Formica truncorum

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Formica truncorum
Scientific classification
Kingdom: Animalia
Phylum: Arthropoda
Class: Insecta
Order: Hymenoptera
Family: Formicidae
Subfamily: Formicinae
Tribe: Formicini
Genus: Formica
Species: F. truncorum
Binomial name
Formica truncorum
Fabricius, 1804

Formica truncorum casent0173144 profile 1.jpg

Formica truncorum casent0173144 dorsal 1.jpg

Specimen labels

Subspecies
Synonyms
Common Name
Kezune-akayama-ari
Language: Japanese

This species builds discrete nests in well insolated situations. Mounds are up to 1m in diameter and constructed from dead grass or conifer needles. According to Kupianskaja (pers. com.) there are differences in nest site preference and nesting habits between F. truncorum and Formica yessensis in the Maritime Province of Siberia (Japanese Ant Image Database).

At a Glance • Polygynous  • Diploid male  

 

Photo Gallery

  • Formica truncorum, the rarest of wood ants in the Netherlands. Photo by Jitte Groothuis.
  • Formica truncorum workers feeding. Photo by Michal Kukla[1].
  • Formica truncorum workers exchanging liquid food (trophallaxis). Photo by Michal Kukla[2].

Identification

Large workers with head, mesosoma and base of first gaster tergite bright yellowish red, gaster greyish brown covered with long pubescence; smaller workers are usually darker but never with clearly marked black patches as in Formica pratensis. Eyes, occiput, genae, gula, scapes and tibiae as well as whole body covered in short erect hairs. Frons with large shallow punctures; frontal triangle shining without punctures or sculpture. Funiculus in larger workers slender with segments two and three twice as long as wide. Lateral clypeal pits deep and rounded. Length: 3.5-9.0 mm (Collingwood 1979).

Keys including this Species

Distribution

Jura Alps to North Japan, Italy to North Norway (Collingwood 1979). In Japan the known geographical range of F. truncorum is nearly separate from that of F. yessensis, but further distributional analysis is desirable (Japanese Ant Image Database).

Distribution based on Regional Taxon Lists

Oriental Region: India, Pakistan.
Palaearctic Region: Austria, Belarus, Belgium, Bulgaria, China (type locality), Croatia, Czech Republic, Democratic Peoples Republic of Korea, Denmark, Estonia, Finland (type locality), Germany (type locality), Hungary, Japan, Kazakhstan, Kyrgyzstan, Latvia, Lithuania, Mongolia, Netherlands, Norway, Poland, Republic of Korea, Republic of Moldova, Romania, Russian Federation (type locality), Slovakia, Slovenia, Sweden, Switzerland (type locality), Turkey, Ukraine.


Distribution based on AntMaps

AntMapLegend.png

Distribution based on AntWeb specimens

Check data from AntWeb

Biology

Collingwood (1979) - This species has large spreading colonies among stones or in tree stumps with loose surface leaf litter sometimes built into a shallow loose mound. This is an aggressive acid squirting species found at the borders of woodland and in stony banks and often particularly abundant on offshore islands. F. truncorum is normally polygynous, sometimes with many small dark headed queens. New colonies may be formed by nest splitting or by the adoption of single large red headed queens by Formica fusca and allied species. Males and queens occur in July and August, latter than with most members of the F. rufa group.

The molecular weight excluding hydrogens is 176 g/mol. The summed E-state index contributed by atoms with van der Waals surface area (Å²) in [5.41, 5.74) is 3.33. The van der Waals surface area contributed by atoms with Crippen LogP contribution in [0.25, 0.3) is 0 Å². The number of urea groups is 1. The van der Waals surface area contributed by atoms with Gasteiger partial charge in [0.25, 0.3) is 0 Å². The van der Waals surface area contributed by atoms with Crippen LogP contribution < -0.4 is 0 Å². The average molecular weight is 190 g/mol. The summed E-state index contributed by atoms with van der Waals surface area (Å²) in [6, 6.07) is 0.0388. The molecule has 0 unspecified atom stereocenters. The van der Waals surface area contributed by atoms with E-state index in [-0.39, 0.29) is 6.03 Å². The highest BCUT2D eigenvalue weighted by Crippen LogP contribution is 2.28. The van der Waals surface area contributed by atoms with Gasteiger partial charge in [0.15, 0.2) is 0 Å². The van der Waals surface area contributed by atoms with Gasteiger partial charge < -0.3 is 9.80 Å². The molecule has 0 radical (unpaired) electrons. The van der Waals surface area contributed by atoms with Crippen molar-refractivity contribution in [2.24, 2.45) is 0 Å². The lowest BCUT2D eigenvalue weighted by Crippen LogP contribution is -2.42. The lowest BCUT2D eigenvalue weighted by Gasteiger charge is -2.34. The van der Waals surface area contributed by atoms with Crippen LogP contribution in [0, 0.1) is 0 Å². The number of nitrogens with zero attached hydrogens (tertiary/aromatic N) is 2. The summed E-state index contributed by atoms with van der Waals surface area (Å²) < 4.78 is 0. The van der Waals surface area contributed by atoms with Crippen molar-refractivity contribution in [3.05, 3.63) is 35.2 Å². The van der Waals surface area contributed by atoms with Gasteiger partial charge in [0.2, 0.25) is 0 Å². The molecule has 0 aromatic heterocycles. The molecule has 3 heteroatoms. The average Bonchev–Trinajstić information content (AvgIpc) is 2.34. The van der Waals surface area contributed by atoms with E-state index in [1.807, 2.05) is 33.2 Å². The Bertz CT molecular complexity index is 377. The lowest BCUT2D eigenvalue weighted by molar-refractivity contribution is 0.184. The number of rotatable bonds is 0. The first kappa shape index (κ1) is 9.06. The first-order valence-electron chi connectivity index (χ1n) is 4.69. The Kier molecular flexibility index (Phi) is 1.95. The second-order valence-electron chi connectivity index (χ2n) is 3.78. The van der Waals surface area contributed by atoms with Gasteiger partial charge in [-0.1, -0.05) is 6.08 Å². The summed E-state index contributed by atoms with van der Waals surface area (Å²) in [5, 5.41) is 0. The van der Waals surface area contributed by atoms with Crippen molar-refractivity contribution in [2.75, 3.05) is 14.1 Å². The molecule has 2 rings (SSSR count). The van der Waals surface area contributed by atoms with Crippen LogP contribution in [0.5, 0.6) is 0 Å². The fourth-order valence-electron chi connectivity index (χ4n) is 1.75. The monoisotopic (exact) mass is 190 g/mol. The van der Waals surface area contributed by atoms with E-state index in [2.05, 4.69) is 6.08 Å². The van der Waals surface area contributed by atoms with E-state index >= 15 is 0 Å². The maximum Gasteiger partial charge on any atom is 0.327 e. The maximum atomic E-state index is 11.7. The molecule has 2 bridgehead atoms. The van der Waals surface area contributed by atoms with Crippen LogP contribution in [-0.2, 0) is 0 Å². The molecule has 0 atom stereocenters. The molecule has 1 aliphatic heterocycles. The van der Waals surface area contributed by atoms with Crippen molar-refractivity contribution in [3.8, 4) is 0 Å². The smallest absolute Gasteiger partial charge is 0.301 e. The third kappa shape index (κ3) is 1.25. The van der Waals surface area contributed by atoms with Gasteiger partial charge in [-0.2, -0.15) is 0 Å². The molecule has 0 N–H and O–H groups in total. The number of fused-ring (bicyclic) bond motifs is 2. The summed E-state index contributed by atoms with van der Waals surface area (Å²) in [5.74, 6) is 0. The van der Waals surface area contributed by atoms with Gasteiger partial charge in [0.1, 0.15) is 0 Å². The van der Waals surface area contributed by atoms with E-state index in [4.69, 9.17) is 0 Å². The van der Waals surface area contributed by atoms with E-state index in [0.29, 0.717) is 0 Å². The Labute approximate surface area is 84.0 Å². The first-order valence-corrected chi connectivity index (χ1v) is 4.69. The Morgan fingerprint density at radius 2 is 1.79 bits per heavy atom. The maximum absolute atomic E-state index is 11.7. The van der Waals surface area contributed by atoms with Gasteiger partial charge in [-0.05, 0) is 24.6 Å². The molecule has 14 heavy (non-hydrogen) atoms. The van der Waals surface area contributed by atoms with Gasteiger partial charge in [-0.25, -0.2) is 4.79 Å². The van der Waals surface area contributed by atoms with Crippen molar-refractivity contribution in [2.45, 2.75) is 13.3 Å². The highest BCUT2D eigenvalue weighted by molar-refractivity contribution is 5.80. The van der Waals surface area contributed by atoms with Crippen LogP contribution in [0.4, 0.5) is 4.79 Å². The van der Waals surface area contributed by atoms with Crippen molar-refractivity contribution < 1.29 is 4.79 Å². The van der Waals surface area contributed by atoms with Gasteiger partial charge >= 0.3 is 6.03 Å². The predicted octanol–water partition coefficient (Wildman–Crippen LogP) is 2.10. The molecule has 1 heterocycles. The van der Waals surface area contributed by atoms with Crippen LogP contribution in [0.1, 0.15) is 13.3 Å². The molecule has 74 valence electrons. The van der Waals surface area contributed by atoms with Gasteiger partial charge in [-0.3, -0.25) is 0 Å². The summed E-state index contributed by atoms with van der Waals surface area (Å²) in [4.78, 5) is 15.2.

Nesting Habits

Rybnikova and Kuznetsov (2015) studied nest complexes of wood ants in the Darwin Nature Reserve (Rybinsk Reservoir basin, Vologda and Yaroslavl Provinces, Russia). Their work assessed, in part, how wild boars and seasonal flooding may influence the survival and viability of wood ant colonies.

Silon Island is a tall ridge of glacial origin. The ant communities of the island were studied in the late 1990s (Rybnikova and Kuznetsov, 1998). The greatest part of the island is occupied by a lichen pine forest which provides little food for red wood ants; therefore, foraging mostly takes place in the riparian zone.

The complex of Silon Island—North. A complex of F. truncorum exists in the northern part of the island. In 1997–1998 it comprised 7–8 living nests and 12–15 foraging ones. The living nests of this species concentrated around the inner drainless depression filled with snowmelt water, with hydrophilic vegetation on its periphery. During the low-water periods, when the exposed inundation zone of the reservoir was overgrown with riparian vegetation, the ants built small foraging nests in the shoreline part of the island, at the edge of the precipice. As many as 15 such nests were present on the shore in some years. The foragers traveled down the precipice into the inundation zone, where aphid colonies developed on the riparian and periaquatic vegetation. After the long sequence of high-water years, four living nests remained on the shore, in the willow shrubs at the edge of the inundation zone. Five more living nests remained on the shores of the inner drainless depression. The mean nest size increased due to the disappearance of more than half of the small, mostly foraging nests. Every year, nests of this complex are destroyed by the bear which migrates to the island in the second half of summer. In some years, occasional wild boars also visit the island.